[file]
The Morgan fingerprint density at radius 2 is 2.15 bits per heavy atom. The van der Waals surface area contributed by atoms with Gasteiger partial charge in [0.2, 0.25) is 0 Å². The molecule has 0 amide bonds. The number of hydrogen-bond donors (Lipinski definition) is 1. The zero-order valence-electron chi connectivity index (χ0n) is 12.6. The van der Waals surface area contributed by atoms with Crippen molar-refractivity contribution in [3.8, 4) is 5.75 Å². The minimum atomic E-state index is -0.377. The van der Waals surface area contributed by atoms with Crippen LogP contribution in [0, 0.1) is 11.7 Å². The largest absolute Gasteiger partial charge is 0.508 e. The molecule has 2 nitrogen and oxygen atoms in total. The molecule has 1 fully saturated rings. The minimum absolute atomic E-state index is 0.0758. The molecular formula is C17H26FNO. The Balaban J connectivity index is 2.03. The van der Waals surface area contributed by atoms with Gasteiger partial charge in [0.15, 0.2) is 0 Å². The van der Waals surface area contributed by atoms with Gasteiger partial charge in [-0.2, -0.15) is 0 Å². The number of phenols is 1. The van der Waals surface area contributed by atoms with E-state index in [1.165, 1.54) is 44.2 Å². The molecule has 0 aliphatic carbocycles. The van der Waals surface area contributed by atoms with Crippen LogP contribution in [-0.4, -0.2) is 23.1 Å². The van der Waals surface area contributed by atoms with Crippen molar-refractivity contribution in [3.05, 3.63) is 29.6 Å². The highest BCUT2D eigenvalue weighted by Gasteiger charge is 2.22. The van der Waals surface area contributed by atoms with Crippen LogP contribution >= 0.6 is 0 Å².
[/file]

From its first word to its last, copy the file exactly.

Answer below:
The Morgan fingerprint density at radius 2 is 2.15 bits per heavy atom. The van der Waals surface area contributed by atoms with Gasteiger partial charge in [0.2, 0.25) is 0 Å². The molecule has 0 amide bonds. The number of hydrogen-bond donors (Lipinski definition) is 1. The zero-order valence-electron chi connectivity index (χ0n) is 12.6. The van der Waals surface area contributed by atoms with Crippen molar-refractivity contribution in [3.8, 4) is 5.75 Å². The minimum atomic E-state index is -0.377. The van der Waals surface area contributed by atoms with Crippen LogP contribution in [0, 0.1) is 11.7 Å². The largest absolute Gasteiger partial charge is 0.508 e. The molecule has 2 nitrogen and oxygen atoms in total. The molecule has 1 fully saturated rings. The minimum absolute atomic E-state index is 0.0758. The molecular formula is C17H26FNO. The Balaban J connectivity index is 2.03. The van der Waals surface area contributed by atoms with Gasteiger partial charge in [0.15, 0.2) is 0 Å². The van der Waals surface area contributed by atoms with Gasteiger partial charge in [-0.2, -0.15) is 0 Å². The number of phenols is 1. The van der Waals surface area contributed by atoms with E-state index in [1.165, 1.54) is 44.2 Å². The molecule has 0 aliphatic carbocycles. The van der Waals surface area contributed by atoms with Crippen LogP contribution in [-0.4, -0.2) is 23.1 Å². The van der Waals surface area contributed by atoms with Crippen molar-refractivity contribution in [3.05, 3.63) is 29.6 Å². The highest BCUT2D eigenvalue weighted by Gasteiger charge is 2.22. The van der Waals surface area contributed by atoms with Crippen LogP contribution >= 0.6 is 0 Å².